• “Are you serious?! Ladies and Gentlemen, any society with unrestricted access to intoxicants becomes a society of laziness and drunkenness! Everyone knows this. What this man is proposing is ridiculous!”
  • *“Lowering the drinking age to 18” and granting “unrestricted access to intoxicants” are not the same thing. Speaker B has exaggerated the position of Speaker A in order to ridicule it…
  • *The key to avoiding the straw man fallacy is to be charitable to your opponents. State their arguments as strongly, accurately, and sympathetically as possible. If you can knock down even the best version of an opponent's argument, then you've really accomplished something…
  • vs.
  • Ad Hominem
  • *Definition: An attack is made on an opponent’s character in place of their argument. The logic being “if the opponent’s character is discredited, the same must apply to their argument…”
  • *Algabraically put:
  • 1) Person A makes claim X.
  • 2) Person B sullies Person A’s character.
  • 3) Therefore, X is false…
  • *Even if Person A has particular character flaws, they might not necessarily have anything to do with X and, ultimately, X is what is at stake here and not Person A’s character…
  • *Ad hominem literally means…
  • “against”
  • “the person”
  • *Put another way:
  • “Killing the messenger doesn’t alter the message”…
  • Ex:
  • *Even if the following is true, what does Einstein’s failure as a family man have to do with his science? Can’t great scientists be jerks too?
  • Why should we trust Einstein’s science at all? The man was a horrible husband and a horrible father to boot!
  • *One variation of the ad hominem fallacy is the
  • “tu quoque” (“you too!”) argument. A tu quoque occurs when an arguer attempts to discredit an opponent’s position by pointing out that they’ve failed to act consistently with their own position. Essentially, a tu quoque is an irrelevant charge of hypocrisy…
  • People shouldn’t drink! It’s a dangerous habit…
  • But look at you: you’re drunk?! Therefore, what you’re saying is invalid…
  • *Where ad hominems can be tricky is when someone’s personal character is actually relevant to a particular argument…
  • *If your personal character is what’s on the line, then it’s perfectly OK for the arguer to attack your character…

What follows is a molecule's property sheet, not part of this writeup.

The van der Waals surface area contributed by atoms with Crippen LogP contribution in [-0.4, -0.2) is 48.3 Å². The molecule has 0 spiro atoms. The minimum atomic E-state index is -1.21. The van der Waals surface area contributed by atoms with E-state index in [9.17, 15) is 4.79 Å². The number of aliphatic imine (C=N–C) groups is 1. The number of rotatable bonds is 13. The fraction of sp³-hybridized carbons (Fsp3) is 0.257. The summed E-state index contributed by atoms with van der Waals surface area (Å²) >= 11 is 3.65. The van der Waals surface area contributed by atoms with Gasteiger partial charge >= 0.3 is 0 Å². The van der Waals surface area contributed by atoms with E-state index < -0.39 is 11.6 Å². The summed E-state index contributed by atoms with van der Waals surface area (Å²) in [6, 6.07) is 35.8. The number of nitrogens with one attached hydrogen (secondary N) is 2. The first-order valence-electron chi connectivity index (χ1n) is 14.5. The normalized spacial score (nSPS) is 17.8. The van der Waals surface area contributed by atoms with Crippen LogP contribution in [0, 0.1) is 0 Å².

• Columbo, you’re a jerk! You lie to my face, you slander me behind my back, and you only want to hang out when you’re running low on money. Ergo, as I stated earlier, you’re a jerk!
  • Logical Fallacy Glossary
  • False Cause (Concluding that one phenomenon is the cause of another phenomenon just because they are related to each other or closely connected in time.)
  • Slippery Slope (When one claims that a chain reaction will take place, but, truthfully, there's not enough evidence to forecast the inevitability of such a drastic domino effect.)
  • False Dilemma (The situation is presented so it looks like there are only two possible options. One of the options is clearly undesirable and therefore must be eliminated, making the other option the only rational alternative...)
  • Appeal to Authority (When an arguer claims that because an expert on a given subject matter has made a claim, that therefore that claim must be true.)
  • Machine Gun (When the arguer tries to prove a claim by drowning the reader with reason after reason after reason, without sufficiently developing and elaborating on any of these reasons.)
  • Begging the Question (When an arguer assumes what they want to prove – put another way, when the arguer’s claim rests on an assumption which is debatable or dubious.)
  • Red Herring (A digression or an aside that leads the audience off-track and causes them to consider material that is not relevant to the issue at hand.)
  • Straw Man (One sets up a weak version of their opponent’s position and then defeats this weak version as if it were the real one.)
  • Ad Hominem (An attack is made on an opponent’s character in place of their argument. The logic being “if the opponent’s character is discredited, the same must apply to their argument…”)